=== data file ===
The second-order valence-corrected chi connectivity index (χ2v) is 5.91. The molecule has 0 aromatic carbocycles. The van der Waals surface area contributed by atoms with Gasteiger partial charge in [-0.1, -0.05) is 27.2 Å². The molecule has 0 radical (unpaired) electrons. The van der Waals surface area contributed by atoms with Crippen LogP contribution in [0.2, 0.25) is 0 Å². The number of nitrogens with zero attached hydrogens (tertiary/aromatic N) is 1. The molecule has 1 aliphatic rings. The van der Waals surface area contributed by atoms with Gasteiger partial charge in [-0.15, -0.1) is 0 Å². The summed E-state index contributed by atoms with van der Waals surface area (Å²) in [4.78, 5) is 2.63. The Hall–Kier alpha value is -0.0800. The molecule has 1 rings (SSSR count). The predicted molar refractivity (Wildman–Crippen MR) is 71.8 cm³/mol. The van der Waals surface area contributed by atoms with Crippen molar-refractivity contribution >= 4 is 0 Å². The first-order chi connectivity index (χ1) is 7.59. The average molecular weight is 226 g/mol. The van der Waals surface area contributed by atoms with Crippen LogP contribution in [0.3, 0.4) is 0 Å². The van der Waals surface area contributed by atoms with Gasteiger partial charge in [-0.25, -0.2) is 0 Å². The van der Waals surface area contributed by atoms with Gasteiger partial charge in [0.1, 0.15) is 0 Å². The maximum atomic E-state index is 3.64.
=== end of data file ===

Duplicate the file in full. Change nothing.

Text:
The second-order valence-corrected chi connectivity index (χ2v) is 5.91. The molecule has 0 aromatic carbocycles. The van der Waals surface area contributed by atoms with Gasteiger partial charge in [-0.1, -0.05) is 27.2 Å². The molecule has 0 radical (unpaired) electrons. The van der Waals surface area contributed by atoms with Crippen LogP contribution in [0.2, 0.25) is 0 Å². The number of nitrogens with zero attached hydrogens (tertiary/aromatic N) is 1. The molecule has 1 aliphatic rings. The van der Waals surface area contributed by atoms with Gasteiger partial charge in [-0.15, -0.1) is 0 Å². The summed E-state index contributed by atoms with van der Waals surface area (Å²) in [4.78, 5) is 2.63. The Hall–Kier alpha value is -0.0800. The molecule has 1 rings (SSSR count). The predicted molar refractivity (Wildman–Crippen MR) is 71.8 cm³/mol. The van der Waals surface area contributed by atoms with Crippen molar-refractivity contribution >= 4 is 0 Å². The first-order chi connectivity index (χ1) is 7.59. The average molecular weight is 226 g/mol. The van der Waals surface area contributed by atoms with Crippen LogP contribution in [0.3, 0.4) is 0 Å². The van der Waals surface area contributed by atoms with Gasteiger partial charge in [-0.25, -0.2) is 0 Å². The van der Waals surface area contributed by atoms with Gasteiger partial charge in [0.1, 0.15) is 0 Å². The maximum atomic E-state index is 3.64.